Can electric current make us good at math?

What if instead of giving schoolchildren hours of seemingly irrelevant math problems to solve, we equipped them with an electrode helmet that delivers (for a good cause) small electric shocks? Rest assured, this isn’t about to happen yet! But this experiment did take place, and it appears to be effective. Let’s take a look at this research that’s come back onto the scientific scene several years after its initial publication.

Until now, the benefits of non-invasive brain stimulation on cognitive function have often been deduced from behavioral observations and by carrying out basic tasks. In the present study, the team of researchers from Oxford University (UK) used Transcranial Random Noise Stimulation (TRNS), a type of transcranial electrical stimulation. Roi Cohen Kadosh and his colleagues hypothesized that this technique could help with learning and subsequent performance on complex arithmetic tasks by electrically stimulating the dorsolateral prefrontal cortex (DLPFC), which is an area of the brain that’s important for memorization and possibly mathematical cognition processes.

The scientists recruited 25 volunteers matched for age and sex for their experiment and divided them into two groups: TRNS (6 men, 7 women, average age = 20.92) and a TRNS sham control group (6 men, 6 women, average age = 21.42). Members of the TRNS group were given a helmet with electrodes and received electrical stimulations during the experiment. The (painless) current was administered for 20 minutes. Those in the TRNS sham control group were given the same helmet, but didn’t receive any stimulation. Using near-infrared spectroscopy, the researchers also measured blood flow to determine any possible variations in the participants’ metabolisms.

Each subject completed 5 consecutive days of training on arithmetic tasks (calculations and exercises), followed by a test phase (with four calculation sequences). Those in the TRNS group also completed a control phase to determine whether the stimulations that they received influenced other cognitive areas beyond mental calculations. These control tasks (focused on mental rotation and attention) were performed on the first and last day of the training.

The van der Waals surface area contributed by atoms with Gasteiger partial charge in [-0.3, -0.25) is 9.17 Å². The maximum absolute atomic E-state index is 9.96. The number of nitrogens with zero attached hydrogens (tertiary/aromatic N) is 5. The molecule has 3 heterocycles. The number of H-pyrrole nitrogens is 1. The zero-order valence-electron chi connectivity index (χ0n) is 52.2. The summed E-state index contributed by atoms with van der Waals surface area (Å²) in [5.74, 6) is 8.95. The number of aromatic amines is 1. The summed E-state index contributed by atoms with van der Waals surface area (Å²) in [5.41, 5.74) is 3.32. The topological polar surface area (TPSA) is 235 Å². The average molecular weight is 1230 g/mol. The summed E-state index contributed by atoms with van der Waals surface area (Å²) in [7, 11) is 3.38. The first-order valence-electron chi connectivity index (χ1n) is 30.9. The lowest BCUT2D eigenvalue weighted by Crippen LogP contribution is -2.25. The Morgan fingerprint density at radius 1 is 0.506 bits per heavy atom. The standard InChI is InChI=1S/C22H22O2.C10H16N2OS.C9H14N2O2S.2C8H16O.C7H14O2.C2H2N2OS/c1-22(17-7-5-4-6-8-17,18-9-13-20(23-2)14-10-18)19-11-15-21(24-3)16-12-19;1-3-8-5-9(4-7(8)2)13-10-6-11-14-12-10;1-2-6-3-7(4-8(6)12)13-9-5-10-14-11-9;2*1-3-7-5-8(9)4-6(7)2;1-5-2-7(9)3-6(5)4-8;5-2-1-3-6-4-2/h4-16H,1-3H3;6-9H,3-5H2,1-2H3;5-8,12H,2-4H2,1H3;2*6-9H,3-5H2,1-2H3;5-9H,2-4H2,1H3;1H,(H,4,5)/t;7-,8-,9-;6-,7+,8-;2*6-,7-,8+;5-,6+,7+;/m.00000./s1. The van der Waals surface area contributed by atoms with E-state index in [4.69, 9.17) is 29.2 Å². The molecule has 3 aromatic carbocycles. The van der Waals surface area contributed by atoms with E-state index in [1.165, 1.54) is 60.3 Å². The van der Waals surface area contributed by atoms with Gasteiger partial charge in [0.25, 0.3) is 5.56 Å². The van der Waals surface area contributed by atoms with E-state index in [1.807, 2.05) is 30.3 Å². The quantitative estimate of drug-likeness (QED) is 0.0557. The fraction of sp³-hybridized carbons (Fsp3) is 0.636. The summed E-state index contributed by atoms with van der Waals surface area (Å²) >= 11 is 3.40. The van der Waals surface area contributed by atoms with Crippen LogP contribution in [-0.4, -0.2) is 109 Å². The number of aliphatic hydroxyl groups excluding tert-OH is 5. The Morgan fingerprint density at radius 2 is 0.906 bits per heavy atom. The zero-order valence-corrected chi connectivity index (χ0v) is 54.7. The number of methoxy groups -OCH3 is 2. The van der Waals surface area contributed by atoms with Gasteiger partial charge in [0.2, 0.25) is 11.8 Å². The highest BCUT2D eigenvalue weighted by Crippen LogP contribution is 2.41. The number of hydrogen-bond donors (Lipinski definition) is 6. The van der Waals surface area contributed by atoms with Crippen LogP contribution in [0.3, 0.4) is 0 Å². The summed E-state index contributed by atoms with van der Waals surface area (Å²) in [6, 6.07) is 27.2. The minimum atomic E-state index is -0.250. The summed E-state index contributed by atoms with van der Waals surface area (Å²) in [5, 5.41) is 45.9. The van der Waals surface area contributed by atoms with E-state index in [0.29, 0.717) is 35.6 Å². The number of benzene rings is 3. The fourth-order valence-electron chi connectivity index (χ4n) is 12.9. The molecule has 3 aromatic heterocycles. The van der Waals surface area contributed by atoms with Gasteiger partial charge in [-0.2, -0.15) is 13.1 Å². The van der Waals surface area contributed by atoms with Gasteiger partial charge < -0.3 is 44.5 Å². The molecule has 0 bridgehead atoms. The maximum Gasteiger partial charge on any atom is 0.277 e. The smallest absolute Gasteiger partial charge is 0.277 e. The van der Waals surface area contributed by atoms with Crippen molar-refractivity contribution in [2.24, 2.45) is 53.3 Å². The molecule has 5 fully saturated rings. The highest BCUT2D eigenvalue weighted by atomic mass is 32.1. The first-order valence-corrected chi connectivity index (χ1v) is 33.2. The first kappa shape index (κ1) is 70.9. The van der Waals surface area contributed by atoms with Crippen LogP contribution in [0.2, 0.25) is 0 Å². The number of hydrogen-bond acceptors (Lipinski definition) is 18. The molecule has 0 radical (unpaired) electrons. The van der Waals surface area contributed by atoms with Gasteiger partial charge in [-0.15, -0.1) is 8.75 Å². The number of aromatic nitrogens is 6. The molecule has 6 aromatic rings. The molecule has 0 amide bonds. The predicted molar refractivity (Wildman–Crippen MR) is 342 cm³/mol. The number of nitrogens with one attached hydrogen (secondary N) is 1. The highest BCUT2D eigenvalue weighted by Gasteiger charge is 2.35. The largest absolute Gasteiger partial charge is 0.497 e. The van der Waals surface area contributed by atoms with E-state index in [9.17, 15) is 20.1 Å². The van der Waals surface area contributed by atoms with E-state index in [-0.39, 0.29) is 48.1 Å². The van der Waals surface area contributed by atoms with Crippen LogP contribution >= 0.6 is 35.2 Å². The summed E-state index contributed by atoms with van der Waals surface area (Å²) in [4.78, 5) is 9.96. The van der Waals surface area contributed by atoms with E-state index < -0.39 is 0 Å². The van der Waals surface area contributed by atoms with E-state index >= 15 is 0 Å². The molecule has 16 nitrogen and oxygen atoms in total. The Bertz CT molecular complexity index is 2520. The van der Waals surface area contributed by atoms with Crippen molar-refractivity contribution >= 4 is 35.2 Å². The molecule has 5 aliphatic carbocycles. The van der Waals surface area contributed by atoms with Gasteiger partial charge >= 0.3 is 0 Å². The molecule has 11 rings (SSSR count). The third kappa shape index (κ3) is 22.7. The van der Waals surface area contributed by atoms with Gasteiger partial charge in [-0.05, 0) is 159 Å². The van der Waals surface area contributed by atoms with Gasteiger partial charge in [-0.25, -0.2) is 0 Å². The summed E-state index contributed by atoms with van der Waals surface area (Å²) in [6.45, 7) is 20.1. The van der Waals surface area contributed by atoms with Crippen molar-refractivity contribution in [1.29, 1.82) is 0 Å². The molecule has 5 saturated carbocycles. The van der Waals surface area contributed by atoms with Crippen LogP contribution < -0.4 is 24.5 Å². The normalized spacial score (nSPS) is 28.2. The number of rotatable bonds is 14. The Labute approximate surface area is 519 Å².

The results of this study show that, when compared to the TRNS sham control group, the computational abilities of the TRNS group increased by 30-40%. Even during the training phase, members of the TRNS group memorized the different mathematical drills 2 to 5 times more quickly and increased their calculation speed. In addition, near infrared sprectroscopy data indicated that subjects in the tRNS group had a lower brain metabolism, meaning that their brains were more efficient and used less energy.

In the short term, tRNS appears to be an effective way to improve mathematical memory and counting skills. Note that 6 months later, the researchers had subjects return for further testing. The behavior and physiological modifications appeared to be long-lasting in the “electrified" subjects, and they remembered the operations they had carried out during the first phase of testing more easily than the sham control group. Even better: they could solve problems of similar difficulty that hadn’t been seen previously.

According to the authors, this improvement in mathematical skills could be explained by a structural modification in the cerebrovascular system (better innervation allowing for faster neuronal connections), caused by the electrical stimulations. They argue that: "The current results support TRNS as a noninvasive cognitive enhancement tool capable of improving learning in one of the most complex human faculties, mental arithmetic.” This could be particularly relevant to those struggling with dyscalculia, but the safety of the technique still needs to be further investigated…
Source: Albert Snowball, Ilias Tachtsidis, Tudor Popescu, Jacqueline Thompson, Margarete Delazer, Laura Zamarian, Tingting Zhu, and Roi Cohen Kadosh, Long-Term Enhancement of Brain Function and Cognition Using Cognitive Training and Brain Stimulation, Current Biology, May 2013

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